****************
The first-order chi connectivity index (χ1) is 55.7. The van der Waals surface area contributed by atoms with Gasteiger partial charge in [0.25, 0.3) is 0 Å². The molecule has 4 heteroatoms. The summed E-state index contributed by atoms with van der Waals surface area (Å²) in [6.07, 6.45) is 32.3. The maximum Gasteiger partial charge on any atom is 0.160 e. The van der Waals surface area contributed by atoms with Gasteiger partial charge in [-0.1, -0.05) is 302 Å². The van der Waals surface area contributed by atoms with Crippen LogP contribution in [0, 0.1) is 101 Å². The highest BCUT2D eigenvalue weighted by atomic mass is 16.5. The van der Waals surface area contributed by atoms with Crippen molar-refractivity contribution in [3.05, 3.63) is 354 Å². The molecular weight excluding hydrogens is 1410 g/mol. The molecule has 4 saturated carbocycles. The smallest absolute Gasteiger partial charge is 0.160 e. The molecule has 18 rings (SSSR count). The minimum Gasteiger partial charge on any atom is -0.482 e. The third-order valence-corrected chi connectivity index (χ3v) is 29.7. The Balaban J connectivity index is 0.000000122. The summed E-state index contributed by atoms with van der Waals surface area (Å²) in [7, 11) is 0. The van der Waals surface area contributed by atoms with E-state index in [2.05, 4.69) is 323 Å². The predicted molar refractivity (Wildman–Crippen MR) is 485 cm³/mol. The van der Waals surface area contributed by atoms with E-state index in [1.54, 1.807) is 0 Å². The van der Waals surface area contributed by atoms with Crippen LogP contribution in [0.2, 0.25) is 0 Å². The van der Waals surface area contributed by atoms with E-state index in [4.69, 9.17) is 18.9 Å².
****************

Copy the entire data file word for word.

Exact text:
The first-order chi connectivity index (χ1) is 55.7. The van der Waals surface area contributed by atoms with Gasteiger partial charge in [0.25, 0.3) is 0 Å². The molecule has 4 heteroatoms. The summed E-state index contributed by atoms with van der Waals surface area (Å²) in [6.07, 6.45) is 32.3. The maximum Gasteiger partial charge on any atom is 0.160 e. The van der Waals surface area contributed by atoms with Gasteiger partial charge in [-0.1, -0.05) is 302 Å². The van der Waals surface area contributed by atoms with Crippen LogP contribution in [0, 0.1) is 101 Å². The highest BCUT2D eigenvalue weighted by atomic mass is 16.5. The van der Waals surface area contributed by atoms with Crippen molar-refractivity contribution in [3.05, 3.63) is 354 Å². The molecular weight excluding hydrogens is 1410 g/mol. The molecule has 4 saturated carbocycles. The smallest absolute Gasteiger partial charge is 0.160 e. The molecule has 18 rings (SSSR count). The minimum Gasteiger partial charge on any atom is -0.482 e. The third-order valence-corrected chi connectivity index (χ3v) is 29.7. The Balaban J connectivity index is 0.000000122. The summed E-state index contributed by atoms with van der Waals surface area (Å²) in [7, 11) is 0. The van der Waals surface area contributed by atoms with E-state index in [2.05, 4.69) is 323 Å². The predicted molar refractivity (Wildman–Crippen MR) is 485 cm³/mol. The van der Waals surface area contributed by atoms with E-state index in [1.54, 1.807) is 0 Å². The van der Waals surface area contributed by atoms with Crippen LogP contribution in [0.2, 0.25) is 0 Å². The van der Waals surface area contributed by atoms with E-state index in [4.69, 9.17) is 18.9 Å².